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Who diagnoses and treats patients with chronic heart failure in Germany? A retrospective study of the health risk institute healthcare claims database

Session Poster Session 1

Speaker Stefan Stoerk

Event : Heart Failure 2016

  • Topic : cardiovascular nursing and allied professions
  • Sub-topic : Chronic Nursing Care
  • Session type : Poster Session

Authors : F Calado (Basel,CH), S Stork (Wuerzburg,DE), S Hupfer (Nuernburg,DE), D Souto (Basel,CH), R Handrock (Nuernburg,DE), J Jacob (Berlin,DE), J Walker (Berlin,DE), S Klebs (Nuernburg,DE)

Authors:
F Calado1 , S Stork2 , S Hupfer3 , D Souto1 , R Handrock3 , J Jacob4 , J Walker4 , S Klebs3 , 1Novartis Pharma AG - Basel - Switzerland , 2University of Wuerzburg, Department of Internal Medicine I, Cardiology - Wuerzburg - Germany , 3Novartis Pharma GmbH - Nuernburg - Germany , 4Elsevier - Berlin - Germany ,

Citation:
European Journal of Heart Failure Abstracts Supplement ( 2016 ) 18 ( Supplement 1 ), 46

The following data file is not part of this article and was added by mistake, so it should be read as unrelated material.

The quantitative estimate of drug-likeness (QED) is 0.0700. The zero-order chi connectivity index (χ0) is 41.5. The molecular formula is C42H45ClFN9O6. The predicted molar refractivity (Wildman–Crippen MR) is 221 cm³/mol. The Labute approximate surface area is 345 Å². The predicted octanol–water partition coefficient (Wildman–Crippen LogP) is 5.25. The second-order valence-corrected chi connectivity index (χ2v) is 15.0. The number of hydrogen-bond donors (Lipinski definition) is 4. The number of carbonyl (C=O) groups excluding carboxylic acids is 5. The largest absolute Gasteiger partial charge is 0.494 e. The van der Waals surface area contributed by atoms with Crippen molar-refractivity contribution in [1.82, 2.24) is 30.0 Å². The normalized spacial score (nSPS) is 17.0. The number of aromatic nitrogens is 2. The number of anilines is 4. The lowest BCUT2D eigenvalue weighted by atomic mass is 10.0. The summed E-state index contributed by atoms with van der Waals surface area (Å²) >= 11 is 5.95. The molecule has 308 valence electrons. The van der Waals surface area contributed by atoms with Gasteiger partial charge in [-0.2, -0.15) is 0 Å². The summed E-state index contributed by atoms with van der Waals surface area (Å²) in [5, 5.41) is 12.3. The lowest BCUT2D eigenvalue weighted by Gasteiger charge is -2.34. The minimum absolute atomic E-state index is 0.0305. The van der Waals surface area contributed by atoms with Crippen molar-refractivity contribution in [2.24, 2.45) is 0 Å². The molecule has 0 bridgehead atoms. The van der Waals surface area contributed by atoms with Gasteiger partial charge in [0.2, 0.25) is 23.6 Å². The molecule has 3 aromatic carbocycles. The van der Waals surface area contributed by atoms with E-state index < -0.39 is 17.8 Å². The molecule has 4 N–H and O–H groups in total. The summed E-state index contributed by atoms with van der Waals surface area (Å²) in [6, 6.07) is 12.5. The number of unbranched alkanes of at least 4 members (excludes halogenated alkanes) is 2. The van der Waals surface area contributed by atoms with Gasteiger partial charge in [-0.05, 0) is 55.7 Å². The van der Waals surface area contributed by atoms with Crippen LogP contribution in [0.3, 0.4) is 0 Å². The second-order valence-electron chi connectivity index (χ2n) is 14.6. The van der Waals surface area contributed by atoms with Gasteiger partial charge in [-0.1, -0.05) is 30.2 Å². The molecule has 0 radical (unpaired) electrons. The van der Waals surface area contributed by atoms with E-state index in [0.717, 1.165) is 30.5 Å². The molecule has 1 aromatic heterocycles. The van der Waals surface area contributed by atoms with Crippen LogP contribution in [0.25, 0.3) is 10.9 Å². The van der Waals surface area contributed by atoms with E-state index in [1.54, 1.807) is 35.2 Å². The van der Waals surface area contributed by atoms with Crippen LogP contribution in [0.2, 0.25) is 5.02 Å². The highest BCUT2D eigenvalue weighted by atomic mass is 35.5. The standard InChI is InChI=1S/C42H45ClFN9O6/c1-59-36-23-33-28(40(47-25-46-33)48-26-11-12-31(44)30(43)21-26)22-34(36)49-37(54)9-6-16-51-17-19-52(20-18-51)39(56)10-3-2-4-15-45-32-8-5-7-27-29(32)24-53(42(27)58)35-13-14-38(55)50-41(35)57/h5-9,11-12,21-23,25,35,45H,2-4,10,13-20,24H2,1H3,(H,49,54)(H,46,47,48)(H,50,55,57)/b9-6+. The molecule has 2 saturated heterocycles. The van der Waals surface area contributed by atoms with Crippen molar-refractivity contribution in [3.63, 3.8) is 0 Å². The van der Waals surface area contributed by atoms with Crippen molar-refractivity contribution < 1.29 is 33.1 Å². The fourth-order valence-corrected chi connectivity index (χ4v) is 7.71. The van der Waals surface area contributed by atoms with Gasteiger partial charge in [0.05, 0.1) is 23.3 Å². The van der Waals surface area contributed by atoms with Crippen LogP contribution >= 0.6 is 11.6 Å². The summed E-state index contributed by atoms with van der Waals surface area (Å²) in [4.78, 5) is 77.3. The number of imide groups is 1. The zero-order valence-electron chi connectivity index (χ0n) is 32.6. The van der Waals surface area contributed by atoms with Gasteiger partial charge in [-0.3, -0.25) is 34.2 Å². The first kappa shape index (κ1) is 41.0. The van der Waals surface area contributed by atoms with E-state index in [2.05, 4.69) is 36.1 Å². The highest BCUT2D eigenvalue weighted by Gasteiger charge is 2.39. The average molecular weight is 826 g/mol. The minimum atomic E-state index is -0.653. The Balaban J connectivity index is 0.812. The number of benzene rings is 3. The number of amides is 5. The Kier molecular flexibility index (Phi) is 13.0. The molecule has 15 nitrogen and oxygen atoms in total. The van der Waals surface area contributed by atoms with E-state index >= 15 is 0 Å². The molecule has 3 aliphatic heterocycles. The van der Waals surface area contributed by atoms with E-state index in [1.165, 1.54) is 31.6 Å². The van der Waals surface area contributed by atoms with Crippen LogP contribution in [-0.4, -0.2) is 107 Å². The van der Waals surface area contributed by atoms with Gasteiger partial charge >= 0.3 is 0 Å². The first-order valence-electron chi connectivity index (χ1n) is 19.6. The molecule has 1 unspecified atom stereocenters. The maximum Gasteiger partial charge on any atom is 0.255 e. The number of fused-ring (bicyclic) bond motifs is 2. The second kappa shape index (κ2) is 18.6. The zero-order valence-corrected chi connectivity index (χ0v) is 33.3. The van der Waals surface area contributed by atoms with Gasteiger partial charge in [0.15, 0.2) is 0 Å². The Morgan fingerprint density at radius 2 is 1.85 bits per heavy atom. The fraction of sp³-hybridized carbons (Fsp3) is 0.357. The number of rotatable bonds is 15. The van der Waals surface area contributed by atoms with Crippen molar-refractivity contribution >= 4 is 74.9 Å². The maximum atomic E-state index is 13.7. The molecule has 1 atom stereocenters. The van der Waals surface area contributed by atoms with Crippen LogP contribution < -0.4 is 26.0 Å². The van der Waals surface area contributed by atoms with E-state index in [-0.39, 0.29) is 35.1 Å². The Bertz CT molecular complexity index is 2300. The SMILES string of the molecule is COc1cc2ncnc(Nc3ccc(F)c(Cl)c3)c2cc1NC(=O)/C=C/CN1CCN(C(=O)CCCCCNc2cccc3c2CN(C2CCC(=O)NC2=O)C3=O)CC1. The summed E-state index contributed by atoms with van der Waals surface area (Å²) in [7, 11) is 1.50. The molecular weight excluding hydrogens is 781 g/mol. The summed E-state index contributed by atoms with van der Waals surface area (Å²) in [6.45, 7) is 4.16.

Background: Little is known about the journey of patients with newly diagnosed chronic heart failure (CHF) in real-world settings in Germany. Therefore, a retrospective study of anonymized healthcare claims data from the Health Risk Institute (HRI) database was conducted. Purpose: The objective was to describe the journey of patients with newly diagnosed CHF in Germany. Methods: Data from patients with at least two recorded CHF-related diagnoses in 2011 (based on ICD-10 German Modification codes for CHF in a hospital or ambulatory setting) were analysed. Further, a subgroup of patients with newly diagnosed CHF was identified based on the absence of a CHF diagnosis in the year before first diagnosis in 2011. All patients were followed for 2 years. Results: CHF was newly diagnosed in 26 368 patients; in 63.2% (n = 16 653) the diagnosis was made by an office-based physician, in 36.6% (n = 9653) the diagnosis was made in a hospital inpatient setting. Among patients diagnosed by an office-based physician, 61.6% (n = 10 254) of diagnoses were made by family practitioners and 21.6% (n = 3595) by specialists in internal medicine; of the latter, 68.5% (n = 2462) of diagnoses were made by cardiologists. A small proportion (7.0%, n = 1171) of first CHF diagnoses were made by an office-based physician outside of family and internal medicine. Among patients with a first CHF diagnosis made in a hospital inpatient setting, 70.7% (n = 6827) of diagnoses were made by internal medicine specialists; 27.3% (n = 1864) of these were made by cardiologists. There was no information available for CHF diagnosed in a hospital outpatient setting. Of patients surviving the first quarter after CHF diagnosis (95.4%, n = 25 155), almost all (98.0%, n = 24 641) were treated in primary care in the same quarter; this proportion remained virtually unchanged after 2 years. Of note, 26.0% (n = 6541) of these patients received additional hospital inpatient care in the first quarter after CHF diagnosis; this decreased to 14.9% after 2 years. A much smaller proportion of patients (4.2%, n = 1058) received hospital outpatient care; this fraction remained almost unchanged after 2 years. Conclusions: These results demonstrate the pivotal role of family practitioners as the primary point of contact in the diagnosis and management of patients with CHF. Close collaboration and communication between all specialities and sectors is essential for providing optimal care for these patients. Further studies are needed to quantify the effectiveness of patient journeys in terms of costs and patient outcome.

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